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Ben Jones
Ben Jones, UK Lawyer
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Copyright law I am hoping to release a silent movie with a

Resolved Question:

Copyright law
I am hoping to release a silent movie with a new soundtrack recorded.
If a film is in the public domain, can i resell the film on DVD with an altered soundtrack?
Submitted: 1 year ago.
Category: Law
Expert:  Ben Jones replied 1 year ago.

Hello, my name is***** am a qualified lawyer and I will be assisting you with your question today.

Expert:  Ben Jones replied 1 year ago.

To confirm, do you intend to alter the original soundtrack and use this in your film?

Customer: replied 1 year ago.
Apologies, reading back my question isn't clear.The film we are hoping to use is in the public domain (hopefully) - La petite marchande d'allumettes - we are hoping to remove the soundtrack and release the film with a completely new soundtrack - unrelated to the original.
Expert:  Ben Jones replied 1 year ago.

No problem at all and thank you for your response. I will review the relevant information and laws and will get back to you at the earliest opportunity. There is no need to wait here as you will receive an email when I have responded. Also, please do not responded to this message as it will just push your question to the back of the queue and you may experience unnecessary delays. Thank you.

Expert:  Ben Jones replied 1 year ago.

Many thanks for your patience. The key is what you believe to be the meaning of ‘in the public domain’. I hope by that you mean that it no longer has any copyright attached to it. That is the only way you can re-release it without seeking any sort of permission from its copyright owners. As far as film productions are concerned, the Berne Convention states that copyright expires 50 years from the making of the work, or if it was made available to the public within those initial 50 years – for 50 years from the date it was first made available to the public (e.g. it was released in cinemas). So in effect you are looking at when the film was initially released to the public and count 50 years from then to calculate when copyright would have expired. Assuming copyright has expired and the work is not in the public domain then you are able to re-release it with a new soundtrack, subject to having no copyright issues with the music as well as that would have its own separate copyrights.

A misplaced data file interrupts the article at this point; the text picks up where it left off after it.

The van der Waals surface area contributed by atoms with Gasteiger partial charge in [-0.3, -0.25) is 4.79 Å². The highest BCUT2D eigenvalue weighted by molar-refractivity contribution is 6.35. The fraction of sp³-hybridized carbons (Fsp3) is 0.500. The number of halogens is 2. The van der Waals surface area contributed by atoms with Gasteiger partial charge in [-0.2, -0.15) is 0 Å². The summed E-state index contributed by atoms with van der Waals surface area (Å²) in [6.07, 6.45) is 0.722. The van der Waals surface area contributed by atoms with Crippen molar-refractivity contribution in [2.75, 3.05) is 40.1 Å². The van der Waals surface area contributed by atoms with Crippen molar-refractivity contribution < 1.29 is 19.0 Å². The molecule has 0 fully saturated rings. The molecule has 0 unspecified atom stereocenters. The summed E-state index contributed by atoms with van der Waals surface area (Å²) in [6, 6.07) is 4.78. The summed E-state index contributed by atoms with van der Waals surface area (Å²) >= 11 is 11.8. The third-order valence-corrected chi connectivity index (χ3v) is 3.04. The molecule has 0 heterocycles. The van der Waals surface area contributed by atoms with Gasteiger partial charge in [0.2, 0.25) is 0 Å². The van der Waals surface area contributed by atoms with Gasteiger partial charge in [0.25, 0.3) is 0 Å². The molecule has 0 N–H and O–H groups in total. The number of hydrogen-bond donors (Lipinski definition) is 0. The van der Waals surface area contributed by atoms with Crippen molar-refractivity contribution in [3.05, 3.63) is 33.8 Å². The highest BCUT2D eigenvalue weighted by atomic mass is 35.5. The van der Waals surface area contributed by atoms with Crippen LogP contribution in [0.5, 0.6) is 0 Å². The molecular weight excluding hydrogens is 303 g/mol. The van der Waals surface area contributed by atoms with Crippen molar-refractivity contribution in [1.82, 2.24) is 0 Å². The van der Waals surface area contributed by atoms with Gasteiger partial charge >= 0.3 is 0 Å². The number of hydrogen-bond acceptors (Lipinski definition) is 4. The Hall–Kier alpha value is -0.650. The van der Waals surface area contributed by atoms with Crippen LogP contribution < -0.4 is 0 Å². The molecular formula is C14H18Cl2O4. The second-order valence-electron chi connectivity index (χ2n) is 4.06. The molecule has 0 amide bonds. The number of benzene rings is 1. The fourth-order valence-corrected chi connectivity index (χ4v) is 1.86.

I hope this has answered your query. I would be grateful if you could please take a second to leave a positive rating by selecting 3, 4 or 5 stars - this is an important part of our process and recognises the time I have spent assisting you. If you still need me to clarify anything else, please get back to me on here and I will assist further as best as I can. Thank you

Customer: replied 1 year ago.
I'm confused by the Berne Convention? I thought work fell out of copyright 70 years after the death of the creator - in the case of film i presume the director?Thanks,
Rick
Expert:  Ben Jones replied 1 year ago.

The Berne Convention provides a benchmark for copyright duration and individual countries are able to have different laws as long as they are at least as the duration given by the Convention. So yes, in the UK there are separate laws which create a longer copyright for films, that being 70 years as you mentioned but that only applies to the UK. France may have its own separate laws that create different duration so as I cannot cover all possible laws for every country where the film may be released, I can only give you the minimum terms as required by law and if you wish to release in specific countries you need to satisfy yourself as to the more specific laws that may apply there. Hope this clarifies?

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